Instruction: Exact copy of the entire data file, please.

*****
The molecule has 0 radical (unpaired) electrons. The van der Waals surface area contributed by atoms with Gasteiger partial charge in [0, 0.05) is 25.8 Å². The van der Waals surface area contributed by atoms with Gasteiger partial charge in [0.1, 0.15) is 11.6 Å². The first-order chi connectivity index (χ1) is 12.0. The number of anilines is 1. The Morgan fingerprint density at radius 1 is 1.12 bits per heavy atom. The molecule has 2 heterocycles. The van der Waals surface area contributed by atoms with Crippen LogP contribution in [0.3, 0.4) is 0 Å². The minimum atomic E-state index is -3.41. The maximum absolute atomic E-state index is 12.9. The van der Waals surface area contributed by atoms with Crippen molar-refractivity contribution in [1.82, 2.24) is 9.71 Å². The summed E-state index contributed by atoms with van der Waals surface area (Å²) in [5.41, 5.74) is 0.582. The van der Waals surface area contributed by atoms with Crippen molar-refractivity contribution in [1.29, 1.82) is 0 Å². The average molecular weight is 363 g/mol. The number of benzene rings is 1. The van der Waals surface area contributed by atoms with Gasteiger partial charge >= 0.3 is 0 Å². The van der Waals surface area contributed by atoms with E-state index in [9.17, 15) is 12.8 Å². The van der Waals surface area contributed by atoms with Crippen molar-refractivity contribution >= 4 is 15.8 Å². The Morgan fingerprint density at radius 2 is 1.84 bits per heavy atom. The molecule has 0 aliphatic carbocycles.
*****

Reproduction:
The molecule has 0 radical (unpaired) electrons. The van der Waals surface area contributed by atoms with Gasteiger partial charge in [0, 0.05) is 25.8 Å². The van der Waals surface area contributed by atoms with Gasteiger partial charge in [0.1, 0.15) is 11.6 Å². The first-order chi connectivity index (χ1) is 12.0. The number of anilines is 1. The Morgan fingerprint density at radius 1 is 1.12 bits per heavy atom. The molecule has 2 heterocycles. The van der Waals surface area contributed by atoms with Crippen LogP contribution in [0.3, 0.4) is 0 Å². The minimum atomic E-state index is -3.41. The maximum absolute atomic E-state index is 12.9. The van der Waals surface area contributed by atoms with Crippen molar-refractivity contribution in [1.82, 2.24) is 9.71 Å². The summed E-state index contributed by atoms with van der Waals surface area (Å²) in [5.41, 5.74) is 0.582. The van der Waals surface area contributed by atoms with Crippen molar-refractivity contribution in [1.29, 1.82) is 0 Å². The average molecular weight is 363 g/mol. The number of benzene rings is 1. The van der Waals surface area contributed by atoms with Gasteiger partial charge >= 0.3 is 0 Å². The van der Waals surface area contributed by atoms with E-state index in [9.17, 15) is 12.8 Å². The van der Waals surface area contributed by atoms with Crippen molar-refractivity contribution >= 4 is 15.8 Å². The Morgan fingerprint density at radius 2 is 1.84 bits per heavy atom. The molecule has 0 aliphatic carbocycles.